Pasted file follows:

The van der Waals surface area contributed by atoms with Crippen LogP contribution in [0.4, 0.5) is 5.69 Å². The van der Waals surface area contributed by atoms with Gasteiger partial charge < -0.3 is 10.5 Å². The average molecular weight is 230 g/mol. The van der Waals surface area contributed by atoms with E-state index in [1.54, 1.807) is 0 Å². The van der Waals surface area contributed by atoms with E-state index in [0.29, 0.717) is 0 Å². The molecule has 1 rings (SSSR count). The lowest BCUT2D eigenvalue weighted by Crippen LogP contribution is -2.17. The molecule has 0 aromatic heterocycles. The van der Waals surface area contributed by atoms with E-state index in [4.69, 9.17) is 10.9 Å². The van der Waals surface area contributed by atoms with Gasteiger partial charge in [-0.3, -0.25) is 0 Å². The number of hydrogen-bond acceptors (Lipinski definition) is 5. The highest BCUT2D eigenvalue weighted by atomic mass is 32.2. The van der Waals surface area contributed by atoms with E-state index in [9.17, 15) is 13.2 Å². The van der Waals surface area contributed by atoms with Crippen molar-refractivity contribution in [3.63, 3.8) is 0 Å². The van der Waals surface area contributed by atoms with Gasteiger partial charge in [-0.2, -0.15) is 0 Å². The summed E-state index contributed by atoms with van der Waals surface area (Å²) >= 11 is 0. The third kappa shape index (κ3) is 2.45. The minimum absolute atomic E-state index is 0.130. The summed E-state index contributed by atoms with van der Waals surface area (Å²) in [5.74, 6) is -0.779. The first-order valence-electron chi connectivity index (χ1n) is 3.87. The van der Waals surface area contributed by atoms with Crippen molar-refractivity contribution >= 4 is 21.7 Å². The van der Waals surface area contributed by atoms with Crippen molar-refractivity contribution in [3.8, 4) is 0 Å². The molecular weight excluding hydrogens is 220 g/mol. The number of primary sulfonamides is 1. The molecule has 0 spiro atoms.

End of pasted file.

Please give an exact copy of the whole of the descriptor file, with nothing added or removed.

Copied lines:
The van der Waals surface area contributed by atoms with Crippen LogP contribution in [0.4, 0.5) is 5.69 Å². The van der Waals surface area contributed by atoms with Gasteiger partial charge < -0.3 is 10.5 Å². The average molecular weight is 230 g/mol. The van der Waals surface area contributed by atoms with E-state index in [1.54, 1.807) is 0 Å². The van der Waals surface area contributed by atoms with E-state index in [0.29, 0.717) is 0 Å². The molecule has 1 rings (SSSR count). The lowest BCUT2D eigenvalue weighted by Crippen LogP contribution is -2.17. The molecule has 0 aromatic heterocycles. The van der Waals surface area contributed by atoms with E-state index in [4.69, 9.17) is 10.9 Å². The van der Waals surface area contributed by atoms with Gasteiger partial charge in [-0.3, -0.25) is 0 Å². The number of hydrogen-bond acceptors (Lipinski definition) is 5. The highest BCUT2D eigenvalue weighted by atomic mass is 32.2. The van der Waals surface area contributed by atoms with E-state index in [9.17, 15) is 13.2 Å². The van der Waals surface area contributed by atoms with Crippen molar-refractivity contribution in [3.63, 3.8) is 0 Å². The van der Waals surface area contributed by atoms with Gasteiger partial charge in [-0.2, -0.15) is 0 Å². The summed E-state index contributed by atoms with van der Waals surface area (Å²) >= 11 is 0. The third kappa shape index (κ3) is 2.45. The minimum absolute atomic E-state index is 0.130. The summed E-state index contributed by atoms with van der Waals surface area (Å²) in [5.74, 6) is -0.779. The first-order valence-electron chi connectivity index (χ1n) is 3.87. The van der Waals surface area contributed by atoms with Crippen molar-refractivity contribution >= 4 is 21.7 Å². The van der Waals surface area contributed by atoms with Crippen molar-refractivity contribution in [3.8, 4) is 0 Å². The molecular weight excluding hydrogens is 220 g/mol. The number of primary sulfonamides is 1. The molecule has 0 spiro atoms.